if you watch a pump track video you can see how to exaggerate bike movements from being passive to active in undulations, berms, etc. you’ll find on the trail.

    best advice though, have fun.

  • #111977

    ^^^^this dude^^^ just turned moutain biking into a science 😮

  • #111978
    "spazjensen" wrote

    ^^^^this dude^^^ just turned moutain biking into a science 😮

    thank you. i guess you can learn something from falling a lot.

    just another comment to the op, as you mentioned keeping your arms stiff to keep from going otb.

    i may be wrong here, but it works for me. many xc riders like to distribute their weight and become aerodynamic. their brakes and shifters point pretty down from neutral, so to brake or shift your arms always have a downward vector force on the bars (more weird science 😀 ).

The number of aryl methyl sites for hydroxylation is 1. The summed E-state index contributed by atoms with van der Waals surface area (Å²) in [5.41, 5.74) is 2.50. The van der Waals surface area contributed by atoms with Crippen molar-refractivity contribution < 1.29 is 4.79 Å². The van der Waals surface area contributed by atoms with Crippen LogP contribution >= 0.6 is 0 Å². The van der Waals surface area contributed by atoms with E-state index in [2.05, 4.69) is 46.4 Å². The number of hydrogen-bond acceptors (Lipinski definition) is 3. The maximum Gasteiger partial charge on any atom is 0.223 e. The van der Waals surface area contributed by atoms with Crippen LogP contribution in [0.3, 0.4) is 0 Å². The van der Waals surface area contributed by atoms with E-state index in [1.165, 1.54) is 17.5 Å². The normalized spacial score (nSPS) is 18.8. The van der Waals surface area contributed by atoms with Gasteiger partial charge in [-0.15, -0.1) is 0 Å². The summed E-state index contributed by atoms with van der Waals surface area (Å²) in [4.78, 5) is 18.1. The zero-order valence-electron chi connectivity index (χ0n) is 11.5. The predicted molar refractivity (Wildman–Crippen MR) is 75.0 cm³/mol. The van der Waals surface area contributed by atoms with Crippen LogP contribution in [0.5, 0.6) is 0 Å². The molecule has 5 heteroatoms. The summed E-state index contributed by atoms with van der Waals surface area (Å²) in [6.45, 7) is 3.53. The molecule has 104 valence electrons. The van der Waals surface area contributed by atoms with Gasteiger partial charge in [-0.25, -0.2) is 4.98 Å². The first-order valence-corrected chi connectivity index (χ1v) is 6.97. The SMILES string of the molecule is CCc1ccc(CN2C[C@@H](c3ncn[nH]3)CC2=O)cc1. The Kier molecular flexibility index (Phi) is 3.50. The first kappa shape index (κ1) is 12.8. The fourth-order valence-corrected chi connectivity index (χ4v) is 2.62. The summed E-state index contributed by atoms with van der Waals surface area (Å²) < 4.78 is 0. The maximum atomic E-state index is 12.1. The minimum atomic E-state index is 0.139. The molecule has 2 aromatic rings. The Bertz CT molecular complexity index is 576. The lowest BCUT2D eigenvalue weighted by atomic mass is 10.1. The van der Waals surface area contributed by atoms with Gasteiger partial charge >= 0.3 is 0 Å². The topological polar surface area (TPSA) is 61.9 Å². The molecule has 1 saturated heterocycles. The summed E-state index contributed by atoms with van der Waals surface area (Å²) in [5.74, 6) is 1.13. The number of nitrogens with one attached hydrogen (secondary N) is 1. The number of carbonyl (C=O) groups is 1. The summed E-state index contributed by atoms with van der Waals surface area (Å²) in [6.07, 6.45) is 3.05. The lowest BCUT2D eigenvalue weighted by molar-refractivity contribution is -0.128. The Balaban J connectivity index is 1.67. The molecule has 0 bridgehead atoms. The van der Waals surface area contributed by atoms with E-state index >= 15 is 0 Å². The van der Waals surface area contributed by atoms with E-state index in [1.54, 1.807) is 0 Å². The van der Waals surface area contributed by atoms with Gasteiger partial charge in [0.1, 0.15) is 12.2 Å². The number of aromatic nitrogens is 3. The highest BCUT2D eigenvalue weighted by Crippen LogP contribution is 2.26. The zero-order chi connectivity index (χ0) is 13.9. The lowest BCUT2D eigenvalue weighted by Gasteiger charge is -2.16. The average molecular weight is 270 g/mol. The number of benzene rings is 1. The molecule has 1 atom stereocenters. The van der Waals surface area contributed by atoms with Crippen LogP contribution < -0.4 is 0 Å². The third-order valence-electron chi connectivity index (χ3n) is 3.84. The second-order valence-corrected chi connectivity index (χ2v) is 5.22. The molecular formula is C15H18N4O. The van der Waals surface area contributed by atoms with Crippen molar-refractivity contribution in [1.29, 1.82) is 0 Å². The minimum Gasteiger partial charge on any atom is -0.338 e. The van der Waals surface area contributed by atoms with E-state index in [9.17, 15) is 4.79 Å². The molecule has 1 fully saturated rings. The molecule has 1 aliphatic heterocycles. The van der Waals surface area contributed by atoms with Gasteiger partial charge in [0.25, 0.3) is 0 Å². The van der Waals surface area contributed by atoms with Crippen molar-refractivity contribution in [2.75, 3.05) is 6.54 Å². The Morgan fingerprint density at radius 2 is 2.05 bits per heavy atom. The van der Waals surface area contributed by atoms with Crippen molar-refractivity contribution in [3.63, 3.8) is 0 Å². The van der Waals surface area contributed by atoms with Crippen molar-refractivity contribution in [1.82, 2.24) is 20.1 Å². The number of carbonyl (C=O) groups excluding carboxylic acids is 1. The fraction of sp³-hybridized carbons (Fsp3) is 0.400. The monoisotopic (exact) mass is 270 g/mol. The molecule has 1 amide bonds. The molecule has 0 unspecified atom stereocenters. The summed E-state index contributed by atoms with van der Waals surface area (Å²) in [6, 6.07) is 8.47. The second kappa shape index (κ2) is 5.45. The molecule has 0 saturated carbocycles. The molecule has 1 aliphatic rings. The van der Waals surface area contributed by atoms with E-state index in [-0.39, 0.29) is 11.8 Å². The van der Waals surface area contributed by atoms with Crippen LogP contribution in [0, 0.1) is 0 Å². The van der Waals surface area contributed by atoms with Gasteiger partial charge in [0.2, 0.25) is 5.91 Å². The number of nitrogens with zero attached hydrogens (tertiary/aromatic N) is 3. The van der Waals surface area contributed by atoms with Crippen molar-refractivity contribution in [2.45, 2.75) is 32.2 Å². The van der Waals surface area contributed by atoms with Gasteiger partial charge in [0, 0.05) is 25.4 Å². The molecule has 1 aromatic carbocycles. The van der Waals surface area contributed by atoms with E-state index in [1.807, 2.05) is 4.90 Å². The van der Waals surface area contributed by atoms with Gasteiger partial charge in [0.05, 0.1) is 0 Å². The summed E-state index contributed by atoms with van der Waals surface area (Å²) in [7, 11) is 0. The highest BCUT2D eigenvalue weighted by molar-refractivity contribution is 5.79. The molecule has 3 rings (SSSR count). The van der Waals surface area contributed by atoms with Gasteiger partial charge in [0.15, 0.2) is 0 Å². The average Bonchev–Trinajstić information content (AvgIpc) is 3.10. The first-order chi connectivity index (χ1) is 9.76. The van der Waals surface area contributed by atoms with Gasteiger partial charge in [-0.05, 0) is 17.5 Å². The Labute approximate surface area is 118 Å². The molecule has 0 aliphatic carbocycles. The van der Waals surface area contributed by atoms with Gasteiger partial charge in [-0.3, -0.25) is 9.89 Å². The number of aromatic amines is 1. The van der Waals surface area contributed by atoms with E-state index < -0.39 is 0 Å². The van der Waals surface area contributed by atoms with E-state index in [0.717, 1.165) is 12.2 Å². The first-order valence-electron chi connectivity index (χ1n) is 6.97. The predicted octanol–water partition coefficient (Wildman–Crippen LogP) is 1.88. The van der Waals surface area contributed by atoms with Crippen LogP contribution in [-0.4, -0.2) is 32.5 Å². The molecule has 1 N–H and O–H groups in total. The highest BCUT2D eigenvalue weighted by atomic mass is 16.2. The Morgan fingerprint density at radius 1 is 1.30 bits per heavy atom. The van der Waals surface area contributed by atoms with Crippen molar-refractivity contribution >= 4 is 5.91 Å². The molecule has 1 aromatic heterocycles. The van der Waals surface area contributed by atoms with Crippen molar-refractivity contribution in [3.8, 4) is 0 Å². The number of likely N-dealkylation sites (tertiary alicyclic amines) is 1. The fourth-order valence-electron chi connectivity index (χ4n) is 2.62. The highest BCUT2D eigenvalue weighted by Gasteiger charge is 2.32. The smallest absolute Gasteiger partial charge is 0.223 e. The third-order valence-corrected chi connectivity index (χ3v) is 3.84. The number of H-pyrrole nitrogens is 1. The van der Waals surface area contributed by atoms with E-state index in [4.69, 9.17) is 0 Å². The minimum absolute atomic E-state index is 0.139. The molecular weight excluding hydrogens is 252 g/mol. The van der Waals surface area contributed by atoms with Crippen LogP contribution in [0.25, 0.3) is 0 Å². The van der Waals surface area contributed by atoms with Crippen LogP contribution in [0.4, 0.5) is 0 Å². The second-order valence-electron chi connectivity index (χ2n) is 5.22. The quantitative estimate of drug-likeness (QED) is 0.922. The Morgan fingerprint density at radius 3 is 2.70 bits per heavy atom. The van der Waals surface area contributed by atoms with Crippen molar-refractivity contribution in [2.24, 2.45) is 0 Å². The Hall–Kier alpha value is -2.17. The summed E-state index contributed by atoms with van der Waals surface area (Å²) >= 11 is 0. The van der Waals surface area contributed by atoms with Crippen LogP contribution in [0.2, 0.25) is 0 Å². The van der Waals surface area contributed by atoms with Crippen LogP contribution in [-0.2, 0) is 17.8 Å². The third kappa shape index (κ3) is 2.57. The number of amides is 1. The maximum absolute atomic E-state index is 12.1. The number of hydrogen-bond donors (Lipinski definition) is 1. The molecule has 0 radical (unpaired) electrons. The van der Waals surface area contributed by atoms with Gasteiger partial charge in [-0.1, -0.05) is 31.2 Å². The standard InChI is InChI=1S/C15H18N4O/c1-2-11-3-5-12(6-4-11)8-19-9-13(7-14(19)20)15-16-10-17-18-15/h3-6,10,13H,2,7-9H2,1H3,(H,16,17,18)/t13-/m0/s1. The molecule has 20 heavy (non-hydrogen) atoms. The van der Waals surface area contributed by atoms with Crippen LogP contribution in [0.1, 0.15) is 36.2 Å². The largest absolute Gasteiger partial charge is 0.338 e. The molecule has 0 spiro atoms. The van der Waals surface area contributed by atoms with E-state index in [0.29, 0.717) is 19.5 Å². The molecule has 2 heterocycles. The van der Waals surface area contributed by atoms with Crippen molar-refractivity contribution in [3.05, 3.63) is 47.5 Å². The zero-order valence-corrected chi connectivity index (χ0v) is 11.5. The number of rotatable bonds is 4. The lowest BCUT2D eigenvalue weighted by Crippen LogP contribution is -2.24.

for more aggressive riding i pulled my brakes up a bit closer to neutral (closer to horizontal), and more horizontal than my shifters. i can reach the brakes when stretched behind the seat, but importantly my force is more forward into the bars than down as my wrists are dropped (as you would drop your heel into a turn) with the brakes just a little higher. with your wrists dropped you would essentially push through the bike rather than fly over it.

    just sayin’, feel free ‘experiment’ with the position of your controls. you might be surprised.

  • #111979